Knowing nothing about iPhone/iOS, I can't say with any certainty why this might be the case. At a guess, I'd say it might be due to the wildly differing platforms out there -- different display sizes, different connectivity (3G vs. 4G vs. WiFi, vs. USB), different available mass storage, different UI elements (buttons vs. soft keys), etc. etc. etc. Writing software that copes with this vast array of capabilities isn't easy.

Another possibility is the childish restrictions carriers place on their various handsets. If you have an iPhone or an iPod Touch, you have access to the Apple App store. If you're on an Android, you may have access to the Android Market, or you might instead have access to a walled garden jealously guarded by the carrier. And the version of Android you're running might be laughably out of date (*cough*MOTOBLUR*cough*).

I'm also rather suspicious about their insistence on the use of Java. Google has does yeoman work to make their Java-compatible runtime tolerably quick, but you're never going to get performance-oriented apps out of Java, period. That means no new audio or video codecs unless they arrive from on-high, and games will always lag behind their native counterparts.

I installed Eclipse and the Android 2.1 SDK, and got the "Hello, Android!" app to run, but nothing beyond that yet. Maybe I'll play with it some more.

One thing Google could do immediately is figure out why developer.android.com won't display properly on Android-based browsers. You can't scroll down to view the entire page; you can only see one screen's worth. This is the case on both the built-in browser and on the alpha release of Firefox.


Comment Overly Elaborate (Score 1) 549

I imagine such an elaborate kluge could reduce the number of drunk driving fatalities.

You know what else could reduce drunk fatalities? Manual transmissions.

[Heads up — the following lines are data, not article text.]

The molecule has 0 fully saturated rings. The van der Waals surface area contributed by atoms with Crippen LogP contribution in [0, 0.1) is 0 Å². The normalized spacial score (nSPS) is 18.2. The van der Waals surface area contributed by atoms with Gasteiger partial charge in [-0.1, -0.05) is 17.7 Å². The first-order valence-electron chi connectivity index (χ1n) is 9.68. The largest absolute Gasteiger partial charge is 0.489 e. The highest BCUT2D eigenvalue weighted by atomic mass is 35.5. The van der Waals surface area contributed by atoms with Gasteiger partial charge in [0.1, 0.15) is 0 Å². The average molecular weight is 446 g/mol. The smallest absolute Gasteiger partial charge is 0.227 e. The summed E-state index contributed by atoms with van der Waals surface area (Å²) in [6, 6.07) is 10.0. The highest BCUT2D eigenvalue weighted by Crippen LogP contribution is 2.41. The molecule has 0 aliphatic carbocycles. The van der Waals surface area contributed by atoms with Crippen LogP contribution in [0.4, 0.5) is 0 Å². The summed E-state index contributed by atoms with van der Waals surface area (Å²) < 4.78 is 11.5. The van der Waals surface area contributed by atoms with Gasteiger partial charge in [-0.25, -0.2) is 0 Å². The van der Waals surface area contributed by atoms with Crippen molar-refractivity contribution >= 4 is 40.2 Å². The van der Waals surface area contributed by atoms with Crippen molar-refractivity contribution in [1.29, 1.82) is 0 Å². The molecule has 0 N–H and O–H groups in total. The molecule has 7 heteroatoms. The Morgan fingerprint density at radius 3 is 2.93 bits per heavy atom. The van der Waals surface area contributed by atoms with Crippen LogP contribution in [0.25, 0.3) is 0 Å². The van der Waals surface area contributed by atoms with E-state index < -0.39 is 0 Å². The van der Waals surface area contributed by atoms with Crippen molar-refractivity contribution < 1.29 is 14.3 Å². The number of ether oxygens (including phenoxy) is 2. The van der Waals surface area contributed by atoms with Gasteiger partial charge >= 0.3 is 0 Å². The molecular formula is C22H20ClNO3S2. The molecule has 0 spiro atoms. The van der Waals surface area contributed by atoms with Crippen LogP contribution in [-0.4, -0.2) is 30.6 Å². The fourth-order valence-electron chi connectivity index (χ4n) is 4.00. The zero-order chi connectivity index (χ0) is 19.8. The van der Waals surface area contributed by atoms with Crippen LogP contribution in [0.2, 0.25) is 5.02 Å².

If your car has a stick, you have a built-in hand-eye coordination and competency test. If you fail, the car doesn't move (at least, not very well).

Comment What a Phenomenally Stupid Question (Score 5, Insightful) 107

Let me get this straight: You've been acquiring personal computers, integrating them into your businesses, and installing on them software products so monumentally shitty that it beggars the imagination that anyone with even the slightest sense of pride would admit to writing them. What's more, you were told by people who actually know what the fsck they're talking about that the products were shitty, both at a superficial and fundamental level -- and you systematically ignored them, and kept throwing bad money after worse money, all the while complaining when your systems crashed, your data was corrupted, and your networks infiltrated...

And you've been doing this for at least the last 30 years...

And NOW you suddenly claim to give a shit about platform integrity?

And I suppose the complete absence of any mention of WinCE or Windows Mobile in the article is sheerest coincidence.

What selective, partisan crap.

Comment Re:Uh, not really (Score 4, Insightful) 335

Every reason people used to give in favor of Firefox now applies to Chrome, times ten.

Incorrect. Chrome can't run NoScript.

And before you say, "Chrome lets you control JavaScript execution, blah blah blah," yes it does at a very coarse level. NoScript is much more fine-grained, and provides substitute scripts for sites that "need" to run crap from google-analytics et al.

It looks like this functionality may bring NoScript that much closer to Chrome.


Comment MS Tool Suites Have Always Sucked (Score 5, Insightful) 775

Below is a copy of a rant I posted to LJ a while back. In short, Microsoft does not, in any meaningful sense, make it easy to get started hacking on their systems.


Those of you who know me in even the most casual way may be shocked to hear me say: I want to do some programming in Windows.